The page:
The Society of Folk Dance Historians (SFDH)
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Information: Alexander Ross "Alex" Wilson, teacher of Hungarian and international folk dance.
Alex\was born on July 28, 1929 in Syracuse, New York. He was called "Tinker," and more formally "Ross." As a young man, "Tinker" was shortened to "Tink" by which he was known for many years. For two years, he "rode the bench" in football and was a member of the rowing crew at South Kent Preparatory School.
He had a bachelor of arts degree in history from Syracuse University in 1953. While there, he joined the Outing Club which featured canoeing, hiking, mountaineering, folk dancing, and folk singing which led to a life-long love of folk dance and folk music.
After two years of study at General Theological Seminary in New York City, Alex decided he had made a wrong choice and headed west to "climb mountains." Alex went to Colorado to pursue rock climbing, skiing, folk dancing, and singing.
For two years, he lived in one of the shacks at Winter Park that had originally housed Moffitt Tunnel construction workers. Heat came from a pot-bellied stove and light came from a Coleman lantern. While in Winter Park, Alex traveled to Boulder weekly to folk dance and to arrange for climbing partners. His favorite climb was the north face of the Grand Teton. After breaking a leg skiing and spending six months in Denver recovering, he moved to Boulder permanently in August, 1951. Having lost several companions in mountaineering accidents, Alex limited his climbing to rescue work.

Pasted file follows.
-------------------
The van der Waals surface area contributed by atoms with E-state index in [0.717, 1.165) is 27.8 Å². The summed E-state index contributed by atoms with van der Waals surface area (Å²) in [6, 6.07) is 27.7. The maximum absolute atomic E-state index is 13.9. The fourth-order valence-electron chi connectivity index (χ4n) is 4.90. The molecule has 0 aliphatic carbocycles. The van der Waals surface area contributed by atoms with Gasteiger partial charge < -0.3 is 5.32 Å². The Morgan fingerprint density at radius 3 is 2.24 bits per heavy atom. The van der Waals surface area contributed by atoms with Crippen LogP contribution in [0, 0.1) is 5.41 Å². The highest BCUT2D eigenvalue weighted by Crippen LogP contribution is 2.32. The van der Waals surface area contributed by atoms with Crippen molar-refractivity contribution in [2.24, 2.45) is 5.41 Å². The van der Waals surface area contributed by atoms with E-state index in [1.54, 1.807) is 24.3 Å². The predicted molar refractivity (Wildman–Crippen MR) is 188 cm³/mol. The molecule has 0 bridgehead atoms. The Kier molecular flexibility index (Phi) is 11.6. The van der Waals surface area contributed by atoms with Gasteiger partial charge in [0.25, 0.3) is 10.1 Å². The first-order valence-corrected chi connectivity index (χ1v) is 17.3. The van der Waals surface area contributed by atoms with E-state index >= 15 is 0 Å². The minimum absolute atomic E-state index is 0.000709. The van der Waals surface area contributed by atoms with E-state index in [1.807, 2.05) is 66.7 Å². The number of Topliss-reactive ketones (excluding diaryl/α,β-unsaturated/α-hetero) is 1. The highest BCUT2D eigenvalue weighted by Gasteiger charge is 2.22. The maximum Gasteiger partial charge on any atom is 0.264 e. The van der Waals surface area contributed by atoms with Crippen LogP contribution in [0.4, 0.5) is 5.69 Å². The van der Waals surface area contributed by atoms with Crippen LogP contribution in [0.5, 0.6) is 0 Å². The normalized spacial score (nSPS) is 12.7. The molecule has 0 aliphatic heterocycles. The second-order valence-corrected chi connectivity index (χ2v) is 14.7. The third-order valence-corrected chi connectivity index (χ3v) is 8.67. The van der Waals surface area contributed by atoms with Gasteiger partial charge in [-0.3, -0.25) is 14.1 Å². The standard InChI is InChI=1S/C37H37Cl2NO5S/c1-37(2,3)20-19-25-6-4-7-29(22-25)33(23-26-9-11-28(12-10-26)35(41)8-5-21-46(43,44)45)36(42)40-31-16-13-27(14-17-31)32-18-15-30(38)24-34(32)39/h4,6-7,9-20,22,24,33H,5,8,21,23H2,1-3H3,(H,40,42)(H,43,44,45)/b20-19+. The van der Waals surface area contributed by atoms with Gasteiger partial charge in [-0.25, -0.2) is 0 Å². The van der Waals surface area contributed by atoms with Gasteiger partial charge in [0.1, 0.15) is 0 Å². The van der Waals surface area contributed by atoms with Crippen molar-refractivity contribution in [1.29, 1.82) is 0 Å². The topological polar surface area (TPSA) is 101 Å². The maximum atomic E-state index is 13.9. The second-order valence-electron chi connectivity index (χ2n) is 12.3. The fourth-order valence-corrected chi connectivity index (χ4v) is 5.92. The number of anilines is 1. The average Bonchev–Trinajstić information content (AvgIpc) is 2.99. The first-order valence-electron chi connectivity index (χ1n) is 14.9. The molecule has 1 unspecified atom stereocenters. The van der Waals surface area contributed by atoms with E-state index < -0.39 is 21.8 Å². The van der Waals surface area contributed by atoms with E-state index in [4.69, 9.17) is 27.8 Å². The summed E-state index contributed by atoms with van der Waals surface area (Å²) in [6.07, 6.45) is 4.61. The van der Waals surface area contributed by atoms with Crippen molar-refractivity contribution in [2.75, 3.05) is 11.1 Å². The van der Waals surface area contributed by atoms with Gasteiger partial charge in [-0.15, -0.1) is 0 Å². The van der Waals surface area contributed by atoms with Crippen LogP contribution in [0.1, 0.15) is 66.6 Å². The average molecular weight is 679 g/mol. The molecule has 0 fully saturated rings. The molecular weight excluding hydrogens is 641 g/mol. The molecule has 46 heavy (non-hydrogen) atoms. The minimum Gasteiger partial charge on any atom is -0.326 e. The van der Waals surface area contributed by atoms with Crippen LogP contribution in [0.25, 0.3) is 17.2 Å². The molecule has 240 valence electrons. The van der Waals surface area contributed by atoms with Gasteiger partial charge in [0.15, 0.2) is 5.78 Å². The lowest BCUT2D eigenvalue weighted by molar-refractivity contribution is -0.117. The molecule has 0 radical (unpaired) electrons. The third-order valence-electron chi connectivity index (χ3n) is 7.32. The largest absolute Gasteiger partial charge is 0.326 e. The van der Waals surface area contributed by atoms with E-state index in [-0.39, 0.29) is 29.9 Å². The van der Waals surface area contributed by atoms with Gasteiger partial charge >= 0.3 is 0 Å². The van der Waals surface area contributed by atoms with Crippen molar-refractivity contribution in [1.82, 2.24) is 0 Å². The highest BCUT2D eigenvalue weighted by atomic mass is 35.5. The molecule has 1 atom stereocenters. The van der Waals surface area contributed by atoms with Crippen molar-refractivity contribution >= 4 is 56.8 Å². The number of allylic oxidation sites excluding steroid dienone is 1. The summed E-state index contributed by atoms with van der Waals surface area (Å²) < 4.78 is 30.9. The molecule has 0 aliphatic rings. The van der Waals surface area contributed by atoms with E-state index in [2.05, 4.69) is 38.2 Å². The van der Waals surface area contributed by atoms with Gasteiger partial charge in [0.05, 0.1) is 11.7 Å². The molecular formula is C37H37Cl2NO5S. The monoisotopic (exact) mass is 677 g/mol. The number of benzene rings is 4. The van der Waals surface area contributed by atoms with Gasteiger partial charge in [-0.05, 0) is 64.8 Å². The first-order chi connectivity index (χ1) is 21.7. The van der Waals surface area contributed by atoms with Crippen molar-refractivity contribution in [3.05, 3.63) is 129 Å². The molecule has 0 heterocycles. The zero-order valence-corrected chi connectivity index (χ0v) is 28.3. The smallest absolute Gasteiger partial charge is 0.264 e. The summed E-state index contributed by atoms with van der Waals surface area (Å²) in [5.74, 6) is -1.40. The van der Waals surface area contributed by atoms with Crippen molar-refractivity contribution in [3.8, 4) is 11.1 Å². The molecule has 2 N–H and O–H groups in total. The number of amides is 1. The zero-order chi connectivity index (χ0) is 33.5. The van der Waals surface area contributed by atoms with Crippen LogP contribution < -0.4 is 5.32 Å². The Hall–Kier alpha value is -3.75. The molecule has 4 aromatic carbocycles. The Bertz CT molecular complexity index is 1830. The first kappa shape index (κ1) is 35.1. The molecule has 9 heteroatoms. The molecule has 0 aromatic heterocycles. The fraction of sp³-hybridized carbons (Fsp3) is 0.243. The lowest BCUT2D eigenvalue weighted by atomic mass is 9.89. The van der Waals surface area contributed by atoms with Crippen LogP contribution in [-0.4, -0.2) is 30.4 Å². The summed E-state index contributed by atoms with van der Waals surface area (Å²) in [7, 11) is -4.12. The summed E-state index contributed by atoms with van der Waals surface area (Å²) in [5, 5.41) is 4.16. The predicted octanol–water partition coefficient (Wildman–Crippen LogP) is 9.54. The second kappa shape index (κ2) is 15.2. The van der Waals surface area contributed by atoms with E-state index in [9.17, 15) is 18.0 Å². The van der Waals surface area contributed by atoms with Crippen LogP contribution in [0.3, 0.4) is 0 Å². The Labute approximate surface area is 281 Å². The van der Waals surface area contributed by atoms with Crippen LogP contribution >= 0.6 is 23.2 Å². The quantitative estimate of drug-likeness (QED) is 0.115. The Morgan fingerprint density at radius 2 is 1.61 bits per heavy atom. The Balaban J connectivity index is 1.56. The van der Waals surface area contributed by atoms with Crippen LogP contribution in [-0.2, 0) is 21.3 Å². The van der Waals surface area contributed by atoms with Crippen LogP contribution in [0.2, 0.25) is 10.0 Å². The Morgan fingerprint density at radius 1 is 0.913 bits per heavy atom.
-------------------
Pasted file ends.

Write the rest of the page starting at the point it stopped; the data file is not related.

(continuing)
Alex was an accomplished dancer, specializing in Eastern European and Scandinavian dance. Along with Dick Oakes, Alex hosted two Floating Kolo Party sessions in 1972 and 1973 in Boulder. With Ingvar Sodal and Tom Masterson, he hosted a series of folk dance workshops at the Pearl Street Studio in Boulder on Wednesdays.
Alex was married from 1978 to 1981 to Naomi Katzir, a music teacher, folk dancer, and folk singer from a pioneering Israeli family. In the 1980s, Alex hosted the KGNU program "Walkabout," a listening tour of folk music from Scandinavia through the Balkans.
He traveled to Europe a total of four times. His trips to Hungary during the Easter seasons of 1982 and 1983 provided him the opportunity to pursue his fascination with that country's folk dancing. After the first trip, he designed T-shirts to give as gifts and in the process found that the men of the photo he had redrawn were friends from the first trip. The second trip also included an excursion to Transylvania, then under communist dictator Ceaucescu. His friends remember stories of his travels to Romania where having a foreigner in your home overnight was against the law. Alex stayed the night in the hayloft of a barn to avoid detection. Finding his Hungarian travel companions at the station on his way out the next day, they insisted he return to the farm with them where he stayed another night in the barn. Upon hearing music in the village square, he stole out to watch some of the last examples of local folk dancing as it had been a part of village life for a thousand years.